Service and Justice at Creighton

Maria Teresa Gaston and Ken Reed-Bouley

In the Creighton community, we are invited and challenged to integrate action for justice with contemplation of the goodness of God. Ignatian spirituality (and the charism and commitment of the Society of Jesus) teaches us to strive to see the world with God’s eyes. It enables us to discover where we can make a difference by applying our individual talents and interests to the social realities of our time. As members of a learning community, we are taught to use our intelligence to question and understand the forces causing violence, injustice, and cultural and environmental degradation; to see if and where we are complicit; and to determine how we can join with others in faith to seek freedom, healing, community, and justice.

At the Creighton Center for Service and Justice (CCSJ), we share our vision grounded in Jewish and Christian scriptures, in Catholic social teaching, in the teachings of the U.S. bishops, and in priorities of the worldwide Society of Jesus. 1 At the same time, we welcome and respect individuals from other religious traditions, cultures, and perspectives. We seek to create opportunities for genuine dialogue and to support a common search for meaning and commitment.

The mission of the CCSJ, a department of the division of University Ministry, is rooted in the exhortation from the 34th General Congregation of the Society of Jesus, “Our Mission and Justice,” that directs members of Jesuit institutions to serve those who suffer, to raise awareness regarding the causes of social injustice, and to organize for social justice.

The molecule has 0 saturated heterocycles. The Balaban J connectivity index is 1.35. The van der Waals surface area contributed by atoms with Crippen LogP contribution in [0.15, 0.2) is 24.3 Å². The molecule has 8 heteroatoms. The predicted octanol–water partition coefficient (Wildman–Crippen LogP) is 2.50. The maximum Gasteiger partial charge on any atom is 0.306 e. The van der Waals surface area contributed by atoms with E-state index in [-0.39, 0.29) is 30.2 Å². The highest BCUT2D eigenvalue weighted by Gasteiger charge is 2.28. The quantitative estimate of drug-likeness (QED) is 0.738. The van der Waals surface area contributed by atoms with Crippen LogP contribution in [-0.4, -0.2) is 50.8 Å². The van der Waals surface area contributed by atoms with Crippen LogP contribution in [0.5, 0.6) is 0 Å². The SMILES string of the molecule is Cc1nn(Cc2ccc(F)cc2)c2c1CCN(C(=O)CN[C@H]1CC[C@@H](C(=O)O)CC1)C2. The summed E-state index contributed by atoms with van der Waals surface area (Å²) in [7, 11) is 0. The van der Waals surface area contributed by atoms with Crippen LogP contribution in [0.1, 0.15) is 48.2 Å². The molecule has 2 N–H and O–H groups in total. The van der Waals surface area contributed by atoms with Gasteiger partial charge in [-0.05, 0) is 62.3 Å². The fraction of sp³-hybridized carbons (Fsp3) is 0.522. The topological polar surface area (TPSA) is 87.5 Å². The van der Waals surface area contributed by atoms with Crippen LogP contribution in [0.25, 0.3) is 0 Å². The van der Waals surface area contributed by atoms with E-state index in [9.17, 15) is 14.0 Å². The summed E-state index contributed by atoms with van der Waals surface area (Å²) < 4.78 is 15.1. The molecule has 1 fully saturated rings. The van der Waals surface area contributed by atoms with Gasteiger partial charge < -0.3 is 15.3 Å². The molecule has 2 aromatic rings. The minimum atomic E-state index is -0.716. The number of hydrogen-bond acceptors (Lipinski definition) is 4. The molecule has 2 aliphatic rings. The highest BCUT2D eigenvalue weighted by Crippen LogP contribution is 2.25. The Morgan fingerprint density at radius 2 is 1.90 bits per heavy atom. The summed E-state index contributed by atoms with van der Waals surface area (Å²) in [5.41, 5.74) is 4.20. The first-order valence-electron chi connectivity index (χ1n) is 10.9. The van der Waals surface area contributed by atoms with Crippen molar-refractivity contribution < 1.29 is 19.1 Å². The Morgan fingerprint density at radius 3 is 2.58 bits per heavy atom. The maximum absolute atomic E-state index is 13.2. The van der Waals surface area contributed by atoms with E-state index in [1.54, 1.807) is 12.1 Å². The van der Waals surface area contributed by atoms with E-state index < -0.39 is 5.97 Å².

The CCSJ offers easy-entry opportunities for students, working with local-community partners, to tutor or accompany neighborhood children, refugees, or adults experiencing homelessness every day of the week.

Each August, the Service and Justice Volunteer Fair, held on Creighton’s campus, hosts a number of community organizations, including community development and advocacy groups as well as elderly outreach, environmental, medical, and literacy efforts. This offers community members an opportunity to describe their projects and explain how Creighton volunteers might assist them. The fair exposes students and faculty and administrative staff to our neighbors, especially in areas of Omaha near Creighton, and may spark creative and collaborative projects in classes, clubs, or residence halls. Contact information and requests for volunteer assistance also can be found in a list of service opportunities the CCSJ publishes annually and on the CCSJ web site. A weekly online newsletter sent to subscribers provides a timely communication link that enables community groups to announce events and request assistance.